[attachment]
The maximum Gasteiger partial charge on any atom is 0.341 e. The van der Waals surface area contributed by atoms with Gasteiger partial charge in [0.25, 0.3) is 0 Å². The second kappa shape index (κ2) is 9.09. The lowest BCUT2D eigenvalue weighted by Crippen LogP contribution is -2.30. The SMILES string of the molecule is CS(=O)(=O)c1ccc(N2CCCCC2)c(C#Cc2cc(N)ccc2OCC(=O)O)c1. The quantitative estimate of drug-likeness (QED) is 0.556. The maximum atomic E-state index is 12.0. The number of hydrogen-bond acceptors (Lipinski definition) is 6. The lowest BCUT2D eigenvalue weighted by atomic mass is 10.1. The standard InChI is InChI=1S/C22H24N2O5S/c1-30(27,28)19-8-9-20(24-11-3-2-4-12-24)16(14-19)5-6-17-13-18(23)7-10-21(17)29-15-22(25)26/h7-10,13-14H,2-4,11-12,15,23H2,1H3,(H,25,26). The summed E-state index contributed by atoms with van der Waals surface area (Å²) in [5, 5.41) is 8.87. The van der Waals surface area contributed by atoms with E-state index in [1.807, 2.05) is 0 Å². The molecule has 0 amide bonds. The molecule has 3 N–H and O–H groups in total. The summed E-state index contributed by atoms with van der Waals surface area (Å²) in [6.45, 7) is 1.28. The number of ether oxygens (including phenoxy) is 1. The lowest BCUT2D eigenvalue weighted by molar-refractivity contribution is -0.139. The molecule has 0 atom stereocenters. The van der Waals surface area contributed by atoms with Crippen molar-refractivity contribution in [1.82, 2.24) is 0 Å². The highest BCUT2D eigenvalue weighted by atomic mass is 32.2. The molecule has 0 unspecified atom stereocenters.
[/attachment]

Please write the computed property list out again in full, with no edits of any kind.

The maximum Gasteiger partial charge on any atom is 0.341 e. The van der Waals surface area contributed by atoms with Gasteiger partial charge in [0.25, 0.3) is 0 Å². The second kappa shape index (κ2) is 9.09. The lowest BCUT2D eigenvalue weighted by Crippen LogP contribution is -2.30. The SMILES string of the molecule is CS(=O)(=O)c1ccc(N2CCCCC2)c(C#Cc2cc(N)ccc2OCC(=O)O)c1. The quantitative estimate of drug-likeness (QED) is 0.556. The maximum atomic E-state index is 12.0. The number of hydrogen-bond acceptors (Lipinski definition) is 6. The lowest BCUT2D eigenvalue weighted by atomic mass is 10.1. The standard InChI is InChI=1S/C22H24N2O5S/c1-30(27,28)19-8-9-20(24-11-3-2-4-12-24)16(14-19)5-6-17-13-18(23)7-10-21(17)29-15-22(25)26/h7-10,13-14H,2-4,11-12,15,23H2,1H3,(H,25,26). The summed E-state index contributed by atoms with van der Waals surface area (Å²) in [5, 5.41) is 8.87. The van der Waals surface area contributed by atoms with E-state index in [1.807, 2.05) is 0 Å². The molecule has 0 amide bonds. The molecule has 3 N–H and O–H groups in total. The summed E-state index contributed by atoms with van der Waals surface area (Å²) in [6.45, 7) is 1.28. The number of ether oxygens (including phenoxy) is 1. The lowest BCUT2D eigenvalue weighted by molar-refractivity contribution is -0.139. The molecule has 0 atom stereocenters. The van der Waals surface area contributed by atoms with Crippen molar-refractivity contribution in [1.82, 2.24) is 0 Å². The highest BCUT2D eigenvalue weighted by atomic mass is 32.2. The molecule has 0 unspecified atom stereocenters.